Welcome to the new era of health care. As of October 1, Americans across the nation have had access to President Obama’s state exchanges—a much anticipated event for two reasons:
1) All the talk of “health care for all” is finally coming to a head, and 2) now that people can actually view the plans for themselves, hopefully all the confusing provisions and mandates will start to make a little bit more sense.
With the exchanges now open for business, I would love to say that some light has been shed on the situation, but the truth is that there are still many aspects of the law that remain unclear. One of those is pediatric dental health benefits.
One of the ACA’s mandates specifically states that all 10 of the services it lists as essential benefits must be included in both individual and small group insurance markets—on and off the state exchanges—beginning in January of 2014. One of those benefits is pediatric dental.
I put together a few FAQs to better explain some of the intricacies of the Affordable Care Act’s coverage of pediatric dental health benefits.
Who qualifies as an “individual” or a “small group?”
• The ACA defines a small group as 100 people or fewer.
• Most states define their small group markets as 50 people or fewer.
• States can keep the definition of a small group at 50 until 2016, when all states must use the ACA definition.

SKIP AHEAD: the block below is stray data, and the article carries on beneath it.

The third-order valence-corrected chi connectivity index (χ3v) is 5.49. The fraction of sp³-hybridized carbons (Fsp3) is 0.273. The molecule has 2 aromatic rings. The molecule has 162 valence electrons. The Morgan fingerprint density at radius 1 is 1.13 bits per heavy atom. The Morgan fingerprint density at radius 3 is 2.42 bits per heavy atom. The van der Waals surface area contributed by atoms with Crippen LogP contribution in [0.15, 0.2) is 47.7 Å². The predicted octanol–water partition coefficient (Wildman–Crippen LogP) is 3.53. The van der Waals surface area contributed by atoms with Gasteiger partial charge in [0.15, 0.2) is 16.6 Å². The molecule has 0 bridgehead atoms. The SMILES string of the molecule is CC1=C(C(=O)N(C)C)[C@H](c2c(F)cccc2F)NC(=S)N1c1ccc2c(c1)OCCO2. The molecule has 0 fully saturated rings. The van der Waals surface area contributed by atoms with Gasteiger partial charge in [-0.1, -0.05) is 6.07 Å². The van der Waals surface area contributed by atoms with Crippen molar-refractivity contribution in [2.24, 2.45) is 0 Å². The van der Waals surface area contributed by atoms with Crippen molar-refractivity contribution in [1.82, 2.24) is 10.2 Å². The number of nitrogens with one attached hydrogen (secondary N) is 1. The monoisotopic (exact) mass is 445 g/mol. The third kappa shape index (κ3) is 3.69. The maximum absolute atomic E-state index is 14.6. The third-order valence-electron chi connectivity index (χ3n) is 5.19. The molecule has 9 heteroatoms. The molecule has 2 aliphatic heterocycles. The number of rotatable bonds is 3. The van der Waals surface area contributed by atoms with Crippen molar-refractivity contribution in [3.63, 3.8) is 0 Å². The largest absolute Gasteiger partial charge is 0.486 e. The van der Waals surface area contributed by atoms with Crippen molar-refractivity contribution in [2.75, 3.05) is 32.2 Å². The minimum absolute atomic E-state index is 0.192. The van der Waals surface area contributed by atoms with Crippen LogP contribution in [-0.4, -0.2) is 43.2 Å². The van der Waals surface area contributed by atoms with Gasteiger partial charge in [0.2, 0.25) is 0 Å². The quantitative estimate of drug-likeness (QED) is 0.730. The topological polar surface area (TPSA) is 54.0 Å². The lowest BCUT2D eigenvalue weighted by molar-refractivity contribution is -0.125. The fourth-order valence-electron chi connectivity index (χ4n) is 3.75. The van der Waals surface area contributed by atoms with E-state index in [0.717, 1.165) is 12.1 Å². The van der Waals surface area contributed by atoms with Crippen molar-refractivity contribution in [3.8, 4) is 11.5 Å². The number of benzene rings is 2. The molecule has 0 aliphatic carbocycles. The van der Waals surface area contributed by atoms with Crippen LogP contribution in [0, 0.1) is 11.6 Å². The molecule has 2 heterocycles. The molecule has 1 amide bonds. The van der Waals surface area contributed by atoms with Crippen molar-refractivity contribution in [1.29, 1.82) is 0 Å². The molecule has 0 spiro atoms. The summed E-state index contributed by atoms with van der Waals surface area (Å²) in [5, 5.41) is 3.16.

How will pediatric dental be offered under the ACA?
As of right now, medical coverage offered on the exchange must include pediatric dental benefits. However, if the exchange offers a stand-alone dental plan with the required pediatric dental coverage, then you have the option to exclude the pediatric dental benefits from your chosen medical plan.
Whether or not you are required to purchase stand-alone pediatric dental coverage from the exchange (if it is offered) is all dependent upon the state in which you live. By federal law, you are not required to purchase it; however, some states, such as Washington and Kentucky, for example, are strongly considering making it a requirement.
Is pediatric dental included in all medical plans?
No. This varies state to state as well. Some states, such as Massachusetts, offer only stand-alone dental plans. However, other states, such as Rhode Island, offer both stand-alone plans and plans with embedded pediatric dental coverage.
Is pediatric dental coverage mandatory?
Again, that depends. According to a federal agency interpretation, pediatric dental need only be offered on the exchange, but purchase is not mandatory. However, if an individual or small group chooses to purchase health coverage outside of the exchange and from a private insurer, the dental coverage MUST be purchased along with it. Again though, that’s not to say that your state won’t make purchase of pediatric dental coverage obligatory both on and off the exchange.
Under the ACA, employers are not required to purchase new health coverage for their employees and dependents, so if their current benefits include pediatric dental, great! If not, they’re not required to switch to a plan that does. The ACA does require, however, that employers with 50 or more employees offer minimum essential coverage that is affordable and meaningful. If they don’t, they will have to pay a fine. But, minimum essential coverage does not include vision or dental.